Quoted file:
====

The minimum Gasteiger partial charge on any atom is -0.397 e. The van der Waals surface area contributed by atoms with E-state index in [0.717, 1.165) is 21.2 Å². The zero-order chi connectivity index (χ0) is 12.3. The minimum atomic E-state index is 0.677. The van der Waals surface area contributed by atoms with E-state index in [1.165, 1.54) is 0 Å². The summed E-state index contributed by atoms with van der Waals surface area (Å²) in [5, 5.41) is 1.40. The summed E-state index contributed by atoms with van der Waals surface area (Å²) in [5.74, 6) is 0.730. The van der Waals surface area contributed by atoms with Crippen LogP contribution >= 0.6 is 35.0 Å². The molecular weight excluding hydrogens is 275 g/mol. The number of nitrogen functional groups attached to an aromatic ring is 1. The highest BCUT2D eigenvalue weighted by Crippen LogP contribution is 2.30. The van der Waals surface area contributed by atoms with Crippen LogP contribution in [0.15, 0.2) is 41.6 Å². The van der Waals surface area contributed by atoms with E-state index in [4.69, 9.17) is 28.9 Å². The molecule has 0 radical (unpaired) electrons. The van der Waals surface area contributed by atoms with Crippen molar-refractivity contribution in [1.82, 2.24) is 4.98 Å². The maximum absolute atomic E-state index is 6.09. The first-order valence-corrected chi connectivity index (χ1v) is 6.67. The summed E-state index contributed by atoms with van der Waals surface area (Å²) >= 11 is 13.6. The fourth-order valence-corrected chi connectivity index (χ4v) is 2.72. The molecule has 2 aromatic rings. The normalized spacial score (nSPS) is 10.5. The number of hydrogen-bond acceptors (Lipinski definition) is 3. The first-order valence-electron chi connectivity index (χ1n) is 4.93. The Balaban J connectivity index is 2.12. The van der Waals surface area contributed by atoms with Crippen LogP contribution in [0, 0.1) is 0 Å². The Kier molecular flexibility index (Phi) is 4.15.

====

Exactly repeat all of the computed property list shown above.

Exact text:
The minimum Gasteiger partial charge on any atom is -0.397 e. The van der Waals surface area contributed by atoms with E-state index in [0.717, 1.165) is 21.2 Å². The zero-order chi connectivity index (χ0) is 12.3. The minimum atomic E-state index is 0.677. The van der Waals surface area contributed by atoms with E-state index in [1.165, 1.54) is 0 Å². The summed E-state index contributed by atoms with van der Waals surface area (Å²) in [5, 5.41) is 1.40. The summed E-state index contributed by atoms with van der Waals surface area (Å²) in [5.74, 6) is 0.730. The van der Waals surface area contributed by atoms with Crippen LogP contribution >= 0.6 is 35.0 Å². The molecular weight excluding hydrogens is 275 g/mol. The number of nitrogen functional groups attached to an aromatic ring is 1. The highest BCUT2D eigenvalue weighted by Crippen LogP contribution is 2.30. The van der Waals surface area contributed by atoms with Crippen LogP contribution in [0.15, 0.2) is 41.6 Å². The van der Waals surface area contributed by atoms with E-state index in [4.69, 9.17) is 28.9 Å². The molecule has 0 radical (unpaired) electrons. The van der Waals surface area contributed by atoms with Crippen molar-refractivity contribution in [1.82, 2.24) is 4.98 Å². The maximum absolute atomic E-state index is 6.09. The first-order valence-corrected chi connectivity index (χ1v) is 6.67. The summed E-state index contributed by atoms with van der Waals surface area (Å²) >= 11 is 13.6. The fourth-order valence-corrected chi connectivity index (χ4v) is 2.72. The molecule has 2 aromatic rings. The normalized spacial score (nSPS) is 10.5. The number of hydrogen-bond acceptors (Lipinski definition) is 3. The first-order valence-electron chi connectivity index (χ1n) is 4.93. The Balaban J connectivity index is 2.12. The van der Waals surface area contributed by atoms with Crippen LogP contribution in [0, 0.1) is 0 Å². The Kier molecular flexibility index (Phi) is 4.15.